Politics

No Jab, No Pay

The Australian Government last week outlined plans for a new policy, where parents who refuse to vaccinate their children will be refused, government benefits.  These benefits add up to around $15,000 (£7,500) per child, with the aim to improve safety through vaccination rates.

In a statement, Australian Prime Minister Tony Abbott said “This is essentially a ‘no jab, no pay’ policy from this Government”, and the number of exceptions will “be lucky to be in the thousands.”  It is thought the only group to be able to reject to this change will be the Christian Scientists, who believe healing prayer is more effective without medical intervention.

The new law is likely to be passed without problems, as the opposition leader also agreed with the consensus this was a sensible step.

President of the Australian Medical Association, Brian Owler, also supported the move and underlined the importance of people talking to their GP about it.  Whilst this is an important step, Owler stated “You have to keep going with the education, the right messaging, to the media and the public to get parents to the right sources of information and to call out the anti-vax lobby for what it is.”

This policy is seen as a conditional cash transfer policy, which has proven to be very effective in many countries to ensure certain standards, and it is hoped vaccination rates will rise and maintain a high rate, despite the measure being considered a world first.

It seems that this policy has been set out due to a rise in unvaccinated children, and it is vitally important to protect society by giving parents an incentive to do the right thing.  In recent years the UK had seen low immunization, with the number of children getting the MMR vaccine hitting only 80 per cent in 2003/4.  Numbers have recovered, but there remains a threat of an outbreak as was seen in 2013 with an outbreak in the Swansea area.  Over a thousand people were infected in South Wales, with one death being reported too, proving how vital vaccinations are to our community.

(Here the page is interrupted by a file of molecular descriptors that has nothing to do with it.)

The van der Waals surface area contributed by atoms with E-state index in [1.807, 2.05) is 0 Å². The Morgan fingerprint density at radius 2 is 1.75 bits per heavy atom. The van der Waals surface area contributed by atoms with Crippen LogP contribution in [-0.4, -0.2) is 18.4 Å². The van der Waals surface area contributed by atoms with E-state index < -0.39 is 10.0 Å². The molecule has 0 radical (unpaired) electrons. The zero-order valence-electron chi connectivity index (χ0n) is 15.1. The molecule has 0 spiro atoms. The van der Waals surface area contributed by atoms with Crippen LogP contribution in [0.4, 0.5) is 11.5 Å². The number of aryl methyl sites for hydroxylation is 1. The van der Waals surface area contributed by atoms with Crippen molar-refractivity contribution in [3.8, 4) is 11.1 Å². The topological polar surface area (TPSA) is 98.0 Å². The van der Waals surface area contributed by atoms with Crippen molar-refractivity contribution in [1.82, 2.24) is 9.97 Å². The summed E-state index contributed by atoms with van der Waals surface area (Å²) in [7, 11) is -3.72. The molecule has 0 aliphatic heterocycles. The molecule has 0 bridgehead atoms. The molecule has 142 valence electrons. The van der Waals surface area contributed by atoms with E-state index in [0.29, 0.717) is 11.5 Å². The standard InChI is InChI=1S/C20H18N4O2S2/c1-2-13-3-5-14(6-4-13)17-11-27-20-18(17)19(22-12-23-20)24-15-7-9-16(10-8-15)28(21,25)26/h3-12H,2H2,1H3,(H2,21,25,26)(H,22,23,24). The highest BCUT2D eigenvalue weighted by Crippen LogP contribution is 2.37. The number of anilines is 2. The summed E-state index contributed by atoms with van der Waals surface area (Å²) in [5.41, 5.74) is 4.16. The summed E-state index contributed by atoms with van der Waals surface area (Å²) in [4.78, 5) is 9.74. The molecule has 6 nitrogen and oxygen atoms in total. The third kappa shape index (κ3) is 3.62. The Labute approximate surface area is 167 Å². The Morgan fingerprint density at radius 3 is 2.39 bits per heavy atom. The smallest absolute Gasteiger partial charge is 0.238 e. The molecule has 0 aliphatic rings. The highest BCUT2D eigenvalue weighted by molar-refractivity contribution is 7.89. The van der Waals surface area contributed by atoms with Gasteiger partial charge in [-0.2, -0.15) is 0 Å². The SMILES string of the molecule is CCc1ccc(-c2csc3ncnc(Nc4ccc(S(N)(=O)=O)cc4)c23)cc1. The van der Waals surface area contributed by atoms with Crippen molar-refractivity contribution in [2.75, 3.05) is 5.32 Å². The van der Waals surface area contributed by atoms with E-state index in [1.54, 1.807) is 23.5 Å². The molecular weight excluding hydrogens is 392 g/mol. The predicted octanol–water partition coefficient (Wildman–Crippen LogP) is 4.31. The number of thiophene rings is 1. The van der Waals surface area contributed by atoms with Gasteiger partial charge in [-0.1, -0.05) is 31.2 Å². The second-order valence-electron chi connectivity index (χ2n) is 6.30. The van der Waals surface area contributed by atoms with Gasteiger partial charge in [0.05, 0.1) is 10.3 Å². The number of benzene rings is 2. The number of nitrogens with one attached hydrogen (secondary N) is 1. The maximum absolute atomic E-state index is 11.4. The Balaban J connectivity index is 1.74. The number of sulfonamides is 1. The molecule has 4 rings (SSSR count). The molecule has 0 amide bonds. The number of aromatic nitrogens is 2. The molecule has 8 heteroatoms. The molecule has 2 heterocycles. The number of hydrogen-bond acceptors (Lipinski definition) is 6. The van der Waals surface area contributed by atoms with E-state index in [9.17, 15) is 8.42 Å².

Australia has vaccination rates of over 90 per cent in one to seven year old, however it is recommended it should reach at least 95 per cent to be effective, and 39,000 children were not vaccinated because of their parents objection.  This figure is up 24,000 over the last decade, so the government is keen to stop this rising trend.  It is hoped the changes would come into effect from January next year.

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